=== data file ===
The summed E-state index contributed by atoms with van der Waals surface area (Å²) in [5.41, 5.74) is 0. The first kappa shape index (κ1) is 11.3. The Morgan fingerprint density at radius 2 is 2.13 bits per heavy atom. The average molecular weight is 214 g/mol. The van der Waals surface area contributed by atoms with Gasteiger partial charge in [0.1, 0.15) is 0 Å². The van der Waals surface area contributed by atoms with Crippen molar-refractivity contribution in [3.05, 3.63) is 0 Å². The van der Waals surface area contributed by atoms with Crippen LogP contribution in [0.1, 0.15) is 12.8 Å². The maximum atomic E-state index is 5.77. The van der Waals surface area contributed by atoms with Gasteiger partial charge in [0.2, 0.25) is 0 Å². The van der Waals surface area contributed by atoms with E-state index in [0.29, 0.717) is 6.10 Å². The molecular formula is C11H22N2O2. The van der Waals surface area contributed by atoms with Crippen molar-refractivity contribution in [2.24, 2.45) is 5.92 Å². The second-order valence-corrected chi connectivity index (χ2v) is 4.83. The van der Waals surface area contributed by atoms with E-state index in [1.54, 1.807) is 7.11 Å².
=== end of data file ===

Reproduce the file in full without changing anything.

The summed E-state index contributed by atoms with van der Waals surface area (Å²) in [5.41, 5.74) is 0. The first kappa shape index (κ1) is 11.3. The Morgan fingerprint density at radius 2 is 2.13 bits per heavy atom. The average molecular weight is 214 g/mol. The van der Waals surface area contributed by atoms with Gasteiger partial charge in [0.1, 0.15) is 0 Å². The van der Waals surface area contributed by atoms with Crippen molar-refractivity contribution in [3.05, 3.63) is 0 Å². The van der Waals surface area contributed by atoms with Crippen LogP contribution in [0.1, 0.15) is 12.8 Å². The maximum atomic E-state index is 5.77. The van der Waals surface area contributed by atoms with Gasteiger partial charge in [0.2, 0.25) is 0 Å². The van der Waals surface area contributed by atoms with E-state index in [0.29, 0.717) is 6.10 Å². The molecular formula is C11H22N2O2. The van der Waals surface area contributed by atoms with Crippen molar-refractivity contribution in [2.24, 2.45) is 5.92 Å². The second-order valence-corrected chi connectivity index (χ2v) is 4.83. The van der Waals surface area contributed by atoms with E-state index in [1.54, 1.807) is 7.11 Å².